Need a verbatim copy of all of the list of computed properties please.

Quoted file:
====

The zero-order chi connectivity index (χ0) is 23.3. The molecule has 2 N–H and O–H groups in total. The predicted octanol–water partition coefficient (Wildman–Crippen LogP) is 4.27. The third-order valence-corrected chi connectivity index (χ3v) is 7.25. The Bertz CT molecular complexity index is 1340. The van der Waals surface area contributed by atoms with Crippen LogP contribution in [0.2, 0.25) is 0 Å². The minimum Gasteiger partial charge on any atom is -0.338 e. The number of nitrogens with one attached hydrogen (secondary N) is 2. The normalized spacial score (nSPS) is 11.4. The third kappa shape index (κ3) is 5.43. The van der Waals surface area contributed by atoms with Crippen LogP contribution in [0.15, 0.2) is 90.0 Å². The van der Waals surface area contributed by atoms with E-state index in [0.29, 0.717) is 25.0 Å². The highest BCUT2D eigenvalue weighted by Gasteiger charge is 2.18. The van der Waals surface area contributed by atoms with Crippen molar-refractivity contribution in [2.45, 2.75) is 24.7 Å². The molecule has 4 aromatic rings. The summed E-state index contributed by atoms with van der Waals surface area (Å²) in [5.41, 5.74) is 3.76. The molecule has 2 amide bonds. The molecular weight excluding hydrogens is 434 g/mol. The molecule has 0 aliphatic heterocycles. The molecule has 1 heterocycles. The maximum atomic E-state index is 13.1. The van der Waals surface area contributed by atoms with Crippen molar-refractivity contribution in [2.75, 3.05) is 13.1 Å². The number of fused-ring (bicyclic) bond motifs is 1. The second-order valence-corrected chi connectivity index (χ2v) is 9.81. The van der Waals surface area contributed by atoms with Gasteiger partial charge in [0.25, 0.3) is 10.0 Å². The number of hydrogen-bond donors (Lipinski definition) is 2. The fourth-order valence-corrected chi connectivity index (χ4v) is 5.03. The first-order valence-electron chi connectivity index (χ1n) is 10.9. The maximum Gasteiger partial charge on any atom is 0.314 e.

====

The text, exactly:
The zero-order chi connectivity index (χ0) is 23.3. The molecule has 2 N–H and O–H groups in total. The predicted octanol–water partition coefficient (Wildman–Crippen LogP) is 4.27. The third-order valence-corrected chi connectivity index (χ3v) is 7.25. The Bertz CT molecular complexity index is 1340. The van der Waals surface area contributed by atoms with Crippen LogP contribution in [0.2, 0.25) is 0 Å². The minimum Gasteiger partial charge on any atom is -0.338 e. The number of nitrogens with one attached hydrogen (secondary N) is 2. The normalized spacial score (nSPS) is 11.4. The third kappa shape index (κ3) is 5.43. The van der Waals surface area contributed by atoms with Crippen LogP contribution in [0.15, 0.2) is 90.0 Å². The van der Waals surface area contributed by atoms with E-state index in [0.29, 0.717) is 25.0 Å². The highest BCUT2D eigenvalue weighted by Gasteiger charge is 2.18. The van der Waals surface area contributed by atoms with Crippen molar-refractivity contribution in [2.45, 2.75) is 24.7 Å². The molecule has 4 aromatic rings. The summed E-state index contributed by atoms with van der Waals surface area (Å²) in [5.41, 5.74) is 3.76. The molecule has 2 amide bonds. The molecular weight excluding hydrogens is 434 g/mol. The molecule has 0 aliphatic heterocycles. The molecule has 1 heterocycles. The maximum atomic E-state index is 13.1. The van der Waals surface area contributed by atoms with Crippen molar-refractivity contribution in [2.75, 3.05) is 13.1 Å². The number of fused-ring (bicyclic) bond motifs is 1. The second-order valence-corrected chi connectivity index (χ2v) is 9.81. The van der Waals surface area contributed by atoms with Gasteiger partial charge in [0.25, 0.3) is 10.0 Å². The number of hydrogen-bond donors (Lipinski definition) is 2. The fourth-order valence-corrected chi connectivity index (χ4v) is 5.03. The first-order valence-electron chi connectivity index (χ1n) is 10.9. The maximum Gasteiger partial charge on any atom is 0.314 e.